So long story short, I started testing early last cycle after the IUI, got a faint positive at 13 DPO, and it was gone by the next day. I’m almost sure that means I had a chemical pregnancy, which really blows, but at this point it’s not really as devastating as it may have been for me a year or two years ago. Sad but true.
The worst part, honestly, was letting myself get back into that cycle of obsession with testing. I’m not joking, I spent $50 going through four boxes of First Response Early Result pregnancy tests, willing my eyes to see something that was never fully there. I know this time I will test 12 DPO, so Wednesday, Dec. 18. But I am not letting myself do it before that. It’s too much heartache and stress, and I’m not doing it again.
I want to be positive/optimistic, but I’m just neutral. I told Josh today, in the exam room as we were waiting for the doctor to come administer our seventh and final IUI, that I felt like we were just burning money doing it today. I know that’s Negative Nancy territory, but I can’t help it. It has been three very long years, and the longer we keep doing this, the less attachment I have to it. I am relieved, in a way, every time it doesn’t work. I wonder if that means deep down that I don’t actually want children, and that scares me. Maybe I don’t, or am not meant to. And maybe this is the universe’s way of reminding me of that.
Those are the thoughts that go through my head a lot and have since we started down this path, but I’m not as sad about it as I used to be. When family/friends of ours with kids can’t do something because they have kids and we get to do whatever we want, whenever we want, I can’t hate it. I truly have a great life, and there is a lot to be thankful for. Would a child make it better? I’m sure. But I don’t feel like I’ll be incomplete without one anymore.
Anyway. This time around, I had a 17 mm and 14 mm follicle on my left ovary and a 17 mm on my right, which makes me happy. Both sides is what I was hoping for. Josh’s count was good, the IUI went smoothly. I’m crossing my fingers that this is the one, but if not, time to start prepping to transfer that last little embryo.
Before I get into my primary spiel, just a quick update on the medical side of things. Our clinic’s financial department approved the $1,500 biopsy fee for our embryo genetic testing as opposed to the $4,000, thank GOD. They have enough of my money so really, one less thing I have to fight is great. We need to pay it by Aug. 1, and then the actual testing cost at the lab they send the biopsied cells to is another $1,500 ($250 per embryo plus a $250 flat rate for shipping). So $3,000 total which…kill me, but it’s better than $5,500.
I went to Quest for them to draw blood for my roughly 38473482 tests yesterday, to check for potential chromosome issues in me that would prevent me from carrying a healthy pregnancy. Nervous to get those results back. Josh does his tomorrow — obviously not to check for things that would be an issue with pregnancy, but things that would affect embryo normality I guess, in a way where we’d have to screen them in a more in-depth and, you guessed it, expensive way. The doctor told us it’s rare for anything to come back abnormal, so I guess we’ll see. So far we’re ticking off all the bad “rare” boxes, though, so what’s one more, eh? #jaded #salty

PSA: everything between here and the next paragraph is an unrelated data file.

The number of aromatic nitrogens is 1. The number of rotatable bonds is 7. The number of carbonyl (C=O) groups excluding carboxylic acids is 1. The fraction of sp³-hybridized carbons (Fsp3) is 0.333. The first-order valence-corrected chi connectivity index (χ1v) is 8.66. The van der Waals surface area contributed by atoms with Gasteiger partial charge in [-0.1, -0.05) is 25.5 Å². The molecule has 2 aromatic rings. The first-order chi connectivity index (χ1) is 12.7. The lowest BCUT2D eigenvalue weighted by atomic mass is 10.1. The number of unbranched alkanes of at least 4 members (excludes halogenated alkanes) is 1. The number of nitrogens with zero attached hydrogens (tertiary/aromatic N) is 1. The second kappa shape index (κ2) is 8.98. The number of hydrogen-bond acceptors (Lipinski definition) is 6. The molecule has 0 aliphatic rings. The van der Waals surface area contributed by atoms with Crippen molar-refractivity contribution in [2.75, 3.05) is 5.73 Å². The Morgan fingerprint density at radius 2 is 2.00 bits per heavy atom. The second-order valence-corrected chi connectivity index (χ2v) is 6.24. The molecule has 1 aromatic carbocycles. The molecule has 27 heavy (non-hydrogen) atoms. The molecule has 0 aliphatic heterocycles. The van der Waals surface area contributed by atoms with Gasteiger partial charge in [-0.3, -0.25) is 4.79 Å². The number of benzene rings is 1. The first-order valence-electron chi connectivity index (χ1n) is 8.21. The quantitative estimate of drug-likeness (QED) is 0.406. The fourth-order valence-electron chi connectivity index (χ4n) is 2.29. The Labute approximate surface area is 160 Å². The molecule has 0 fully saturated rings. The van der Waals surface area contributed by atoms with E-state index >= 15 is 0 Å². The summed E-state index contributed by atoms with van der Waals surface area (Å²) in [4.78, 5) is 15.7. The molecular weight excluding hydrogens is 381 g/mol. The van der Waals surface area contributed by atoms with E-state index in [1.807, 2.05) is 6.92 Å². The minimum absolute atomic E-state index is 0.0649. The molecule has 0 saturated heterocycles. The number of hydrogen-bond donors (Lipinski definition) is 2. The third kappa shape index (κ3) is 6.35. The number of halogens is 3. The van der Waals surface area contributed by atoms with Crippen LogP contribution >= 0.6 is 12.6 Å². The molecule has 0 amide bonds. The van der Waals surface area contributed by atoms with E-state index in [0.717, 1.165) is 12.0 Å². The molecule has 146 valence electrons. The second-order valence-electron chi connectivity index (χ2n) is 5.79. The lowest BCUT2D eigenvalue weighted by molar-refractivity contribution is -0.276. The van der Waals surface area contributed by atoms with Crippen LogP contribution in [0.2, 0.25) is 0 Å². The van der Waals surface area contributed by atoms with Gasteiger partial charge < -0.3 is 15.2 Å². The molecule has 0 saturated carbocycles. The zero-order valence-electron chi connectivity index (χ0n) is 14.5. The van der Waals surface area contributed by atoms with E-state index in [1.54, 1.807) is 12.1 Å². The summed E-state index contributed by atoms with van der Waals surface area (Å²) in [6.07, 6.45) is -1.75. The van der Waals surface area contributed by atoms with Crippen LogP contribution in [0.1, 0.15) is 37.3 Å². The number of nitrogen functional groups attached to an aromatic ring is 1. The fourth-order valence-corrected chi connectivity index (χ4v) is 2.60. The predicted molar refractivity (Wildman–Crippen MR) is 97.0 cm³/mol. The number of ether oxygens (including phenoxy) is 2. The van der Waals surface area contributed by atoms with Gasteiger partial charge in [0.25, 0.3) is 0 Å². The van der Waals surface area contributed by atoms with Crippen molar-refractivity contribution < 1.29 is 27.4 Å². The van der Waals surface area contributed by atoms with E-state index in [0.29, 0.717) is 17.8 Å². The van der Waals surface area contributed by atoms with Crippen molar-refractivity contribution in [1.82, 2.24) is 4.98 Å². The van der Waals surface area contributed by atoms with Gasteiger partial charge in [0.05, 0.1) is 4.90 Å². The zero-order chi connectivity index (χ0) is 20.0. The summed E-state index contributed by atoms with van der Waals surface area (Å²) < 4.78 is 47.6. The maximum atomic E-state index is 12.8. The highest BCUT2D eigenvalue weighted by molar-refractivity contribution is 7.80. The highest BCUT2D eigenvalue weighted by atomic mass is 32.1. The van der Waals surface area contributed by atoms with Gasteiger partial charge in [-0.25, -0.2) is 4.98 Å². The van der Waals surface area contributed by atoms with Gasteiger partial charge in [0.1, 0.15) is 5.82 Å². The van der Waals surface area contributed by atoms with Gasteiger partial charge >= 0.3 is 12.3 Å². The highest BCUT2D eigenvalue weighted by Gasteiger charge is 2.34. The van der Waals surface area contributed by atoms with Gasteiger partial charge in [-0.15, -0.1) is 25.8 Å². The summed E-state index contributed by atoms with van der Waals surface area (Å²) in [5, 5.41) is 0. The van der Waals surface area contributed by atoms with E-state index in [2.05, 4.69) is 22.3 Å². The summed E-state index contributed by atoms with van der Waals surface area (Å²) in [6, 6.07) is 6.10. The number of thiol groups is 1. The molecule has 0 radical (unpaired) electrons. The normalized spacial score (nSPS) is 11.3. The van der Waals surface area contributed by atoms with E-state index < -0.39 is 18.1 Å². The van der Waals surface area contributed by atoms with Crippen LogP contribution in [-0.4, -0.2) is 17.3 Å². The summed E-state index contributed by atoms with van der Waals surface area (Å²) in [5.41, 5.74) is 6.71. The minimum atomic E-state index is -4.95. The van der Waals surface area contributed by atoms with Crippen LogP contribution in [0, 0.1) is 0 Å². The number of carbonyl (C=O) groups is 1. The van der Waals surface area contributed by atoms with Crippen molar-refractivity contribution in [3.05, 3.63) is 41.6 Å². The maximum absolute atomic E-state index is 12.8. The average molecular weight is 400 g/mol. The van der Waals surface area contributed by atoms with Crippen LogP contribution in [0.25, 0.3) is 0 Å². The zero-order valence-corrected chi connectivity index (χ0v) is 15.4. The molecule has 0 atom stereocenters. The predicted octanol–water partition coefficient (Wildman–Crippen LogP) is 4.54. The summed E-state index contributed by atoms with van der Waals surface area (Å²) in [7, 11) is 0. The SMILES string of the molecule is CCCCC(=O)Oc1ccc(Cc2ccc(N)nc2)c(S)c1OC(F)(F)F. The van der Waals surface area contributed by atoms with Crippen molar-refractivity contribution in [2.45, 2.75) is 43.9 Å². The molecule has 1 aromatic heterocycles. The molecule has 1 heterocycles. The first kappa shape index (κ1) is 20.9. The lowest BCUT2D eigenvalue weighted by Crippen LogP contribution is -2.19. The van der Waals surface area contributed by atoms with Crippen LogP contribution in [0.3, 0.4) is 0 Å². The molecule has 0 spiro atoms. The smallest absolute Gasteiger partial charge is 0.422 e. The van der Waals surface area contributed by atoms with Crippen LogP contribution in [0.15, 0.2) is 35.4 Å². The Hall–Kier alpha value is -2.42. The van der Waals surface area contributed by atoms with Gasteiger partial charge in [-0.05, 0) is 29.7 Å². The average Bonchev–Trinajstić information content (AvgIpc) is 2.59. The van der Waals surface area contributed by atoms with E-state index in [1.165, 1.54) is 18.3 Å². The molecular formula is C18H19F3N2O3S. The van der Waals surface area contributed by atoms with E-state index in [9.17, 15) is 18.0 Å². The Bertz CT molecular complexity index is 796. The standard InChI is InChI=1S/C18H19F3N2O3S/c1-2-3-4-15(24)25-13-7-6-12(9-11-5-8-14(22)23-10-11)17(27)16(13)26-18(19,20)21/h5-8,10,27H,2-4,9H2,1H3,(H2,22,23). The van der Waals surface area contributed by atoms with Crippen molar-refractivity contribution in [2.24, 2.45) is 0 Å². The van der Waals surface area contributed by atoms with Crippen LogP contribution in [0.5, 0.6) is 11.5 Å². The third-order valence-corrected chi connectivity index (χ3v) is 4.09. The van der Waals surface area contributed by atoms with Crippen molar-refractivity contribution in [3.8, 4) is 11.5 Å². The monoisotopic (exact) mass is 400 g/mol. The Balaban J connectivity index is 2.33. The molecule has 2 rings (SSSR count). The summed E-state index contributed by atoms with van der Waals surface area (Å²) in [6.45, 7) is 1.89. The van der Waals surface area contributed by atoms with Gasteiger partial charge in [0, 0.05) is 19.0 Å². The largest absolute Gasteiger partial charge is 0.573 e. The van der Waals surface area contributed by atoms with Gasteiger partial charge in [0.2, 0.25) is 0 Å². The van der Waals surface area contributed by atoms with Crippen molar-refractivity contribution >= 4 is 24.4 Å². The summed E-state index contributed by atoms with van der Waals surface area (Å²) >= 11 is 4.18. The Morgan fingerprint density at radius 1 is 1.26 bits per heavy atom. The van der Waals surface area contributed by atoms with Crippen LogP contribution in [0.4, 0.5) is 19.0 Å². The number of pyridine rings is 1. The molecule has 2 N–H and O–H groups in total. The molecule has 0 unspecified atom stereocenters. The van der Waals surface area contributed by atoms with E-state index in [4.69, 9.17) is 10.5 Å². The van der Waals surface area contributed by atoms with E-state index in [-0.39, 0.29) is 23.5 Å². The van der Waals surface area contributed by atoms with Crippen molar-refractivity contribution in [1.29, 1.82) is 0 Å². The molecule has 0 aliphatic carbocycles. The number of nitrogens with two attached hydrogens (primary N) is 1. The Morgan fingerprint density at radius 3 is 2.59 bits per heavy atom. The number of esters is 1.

Our short-term plan is PGS testing on our five embryos in August, September biopsy on my uterine lining, and then assuming we have at least one chromosomally normal embryo, transfer in October. Third time’s a charm, right? Or I guess I should say eighth, considering the five IUIs before we started IVF. Which brings me to the title of this blog post.
In my last post, I talked about how the only time I’ve really broken down and cried since finding out we miscarried for the second time was once, while considering the person I am now vs. who I was before we started TTC. I was sitting on our couch, staring at this beautiful collage of photographs from the trip we took to Europe in September 2016, which was the official beginning of our TTC journey. I went through and was pointing out to Josh how much effort I had put into the photos I’d chosen to include.
The big spaces were for the landmarks from each city (Paris, Munich, and London) we visited that corresponded to these canvas wall art pieces we had made when we moved into our house. The squares at the bottom of each of the three sections were of food from each place. The middle rectangles were of both of us for the London section (thought technically it was from Disneyland Paris, whatever), me alone (France), and Josh alone (Germany), to represent our respective heritages.
But even through all that, the one photo that stuck out to me was the second from the bottom, on the left side — us in Salzburg, which was the only big part of our trip that was almost completely impromptu. We went there for a single day on a suggestion from one of the waitresses in an Oktoberfest beer tent, since it was a two-hour train ride away and we didn’t have anything planned for our last day in Munich. So we thought why not?
This is not only my favorite photograph from our trip, but it was taken on my favorite day of our trip and during my favorite moment — right before watching the sunset over the Alps at the restaurant attached to the Hohensalzburg Fortress, where we sipped wine and just hung out for like two hours. Watching Josh find peace sitting high above the world and looking around and taking countless pictures (something he doesn’t do often) and telling me he was thankful I’d persuaded him to take this trip, even though he’d initially had reservations, was everything. Truthfully, if I knew what I did now about how much fertility treatments would ultimately cost us, I might’ve been hesitant too.